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Issue of August 2006 
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ERP for rural development

Samir Somaiya, Managing Director, Godavari Sugar Mills, shares how he managed and organised his company’s first major IT initiative. He also discusses the various challenges faced in deploying IT in a rural setting



Samir
Somaiya

Godavari Sugar Mills was founded in 1939, and is our group’s flagship company. We produce sugar, ethanol, chemicals and electricity from sugarcane, and have a turnover of about Rs 500 crore. Our company has five manufacturing locations in rural Karnataka and Maharashtra.

The sugar industry has always needed critical real-time information, especially in the cane department. This is because sugarcane has to be crushed soon after it has been harvested. The time delay between harvest and inventory in the yard (for sugarcane to be crushed) cannot be more than 6-8 hours. Anything beyond that can lead to a stock-out, and will lead to spoilage of our sugar. This results in a reduction of sugar yield from the cane. Further, the complexity increases since cane is harvested continuously from a few hundred centres across various remote locations.

A rocket engine on a bullock cart

Sugarcane has to be crushed soon after it has been harvested. The time delay between harvest and inventory in the yard (for sugarcane to be crushed) cannot be more than 6-8 hours.
Anything beyond that can lead to a stock-out, and will lead to spoilage of our sugar

Earlier, IT deployment in various departments of our sugar mill was limited to a few meagre applications. There was no enterprise-class integration apart from using an accounting package for financial accounting. Unlike the cane department, where the information was available in real-time, and used for a feed-forward system of control, the rest of the company lagged and made use of a delayed feedback loop system.

I often used an analogy: the cane software systems compared to those of the rest of the company were like a rocket engine put up on a bullock cart. This is why I felt it was high time that the operational systems and business processes change. In this way the change would reflect on the rest of the company as well. But this could only be achieved through the introduction of real-time information systems.

The consultant’s feasibility report advised us to go in for a phased deployment. Contrary to the advice, we decided otherwise and went ahead with a single-phase full-fledged IT deployment across remote locations. It was also an excuse for me to re-examine the various procedures and processes employed by us in the company, compare it to the best-in-class of the industry, and modify it further wherever necessary.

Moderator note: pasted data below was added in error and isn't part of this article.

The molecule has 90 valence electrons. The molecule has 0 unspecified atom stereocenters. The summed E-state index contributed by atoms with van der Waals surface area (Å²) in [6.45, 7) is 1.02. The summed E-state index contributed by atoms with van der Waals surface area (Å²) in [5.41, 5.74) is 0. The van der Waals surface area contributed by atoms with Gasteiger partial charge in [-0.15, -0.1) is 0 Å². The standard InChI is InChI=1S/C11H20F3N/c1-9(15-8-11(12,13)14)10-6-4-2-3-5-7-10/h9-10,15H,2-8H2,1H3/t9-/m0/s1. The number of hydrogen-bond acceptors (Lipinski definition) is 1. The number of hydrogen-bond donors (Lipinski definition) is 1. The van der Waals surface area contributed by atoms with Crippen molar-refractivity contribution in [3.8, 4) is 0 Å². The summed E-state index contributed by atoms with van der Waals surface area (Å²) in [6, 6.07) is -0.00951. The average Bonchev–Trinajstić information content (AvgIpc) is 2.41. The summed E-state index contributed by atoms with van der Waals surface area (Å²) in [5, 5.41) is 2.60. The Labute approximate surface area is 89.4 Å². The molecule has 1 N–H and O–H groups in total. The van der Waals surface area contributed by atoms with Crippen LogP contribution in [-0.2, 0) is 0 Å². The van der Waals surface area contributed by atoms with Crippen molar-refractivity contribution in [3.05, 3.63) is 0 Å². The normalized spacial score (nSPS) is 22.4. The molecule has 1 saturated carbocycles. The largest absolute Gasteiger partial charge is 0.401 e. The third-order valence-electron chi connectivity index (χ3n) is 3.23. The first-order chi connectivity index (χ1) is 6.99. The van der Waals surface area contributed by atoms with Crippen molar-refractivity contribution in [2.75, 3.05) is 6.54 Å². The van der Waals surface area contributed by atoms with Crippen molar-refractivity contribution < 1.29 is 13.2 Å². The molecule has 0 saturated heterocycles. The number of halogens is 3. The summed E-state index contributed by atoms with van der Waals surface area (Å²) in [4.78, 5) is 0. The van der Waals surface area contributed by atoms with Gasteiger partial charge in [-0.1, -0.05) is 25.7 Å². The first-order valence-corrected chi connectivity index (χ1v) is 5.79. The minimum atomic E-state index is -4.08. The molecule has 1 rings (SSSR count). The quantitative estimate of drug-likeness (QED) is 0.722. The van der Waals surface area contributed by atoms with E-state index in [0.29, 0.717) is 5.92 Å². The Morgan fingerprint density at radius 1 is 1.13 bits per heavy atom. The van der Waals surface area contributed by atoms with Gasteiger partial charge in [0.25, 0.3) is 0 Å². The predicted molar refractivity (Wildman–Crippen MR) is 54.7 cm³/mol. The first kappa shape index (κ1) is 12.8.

Systems for sugarcane

The ERP deployment was started during 2000. We were probably also the first sugar company in South Asia to implement SAP. The cane department’s criticality and its crucial real-time information needs meant that it was the first to go in for computerisation.

The implementation was done on an Oracle database system with a self-developed real-time application management system running at data centres located in Mumbai. The implementation’s objective was to help track farm transactions in real-time. The ERP implementation created a real-time culture with transparent and consistent performance throughout the organisation.

Farmers are rated on their performance, and the ratings are used to predict sugarcane availability during the forthcoming year. Rural connectivity for the same was established using VSATs.

We also implemented GIS (geographic information systems) and remote sensing, and introduced handhelds for faster data updates to the central database. This helped cane inspectors to be more efficient. Further, we have also launched multi-lingual Farmer’s Information System kiosks (in English, Kannada, Hindi and Marathi).

My concerns were well-handled, and I was satisfied with the full-scale one-time deployment. The introduction of IT throughout helped in better decision-making capability. IT implementation has changed various processes followed by us since inception, and simplified them further.

A slew of benefits

Now farm-land record with agronomy practices, and details and history of land holding can be maintained. Factory experts can put across suggestions to farmers about planting by examining the soil and water availability of a particular plot; this has resulted in staggered plantation.

Staggered plantation has in turn helped the factory to crush throughout the crushing season, thereby giving better yield and recovery. Information about the supply of cane has become organised after our systems went online.

At any given point of time, the payment and recovery account details of a particular area can be analysed. Today, there is just a minor deviation between planning, budgeting and achievements. The reduction in manpower was also a major change.

Re-invent and Re-examine

A farmer’s portal, Kisan Khazana, is under development. The challenge here is to make the content and service delivery relevant and convenient to the farmers through a local language GUI

My objective is to continuously re-invent and re-examine our performance with an agile view to maintain, improve and provide consistent real-time information to farmers in the remotest villages that our group serves.

In this context, a farmer’s portal, Kisan Khazana, is under development. The challenge here is to make the content and service delivery relevant and convenient to the farmers through a local language GUI. We have also started implementation of a Wi-Fi mesh network in these villages.

 
     
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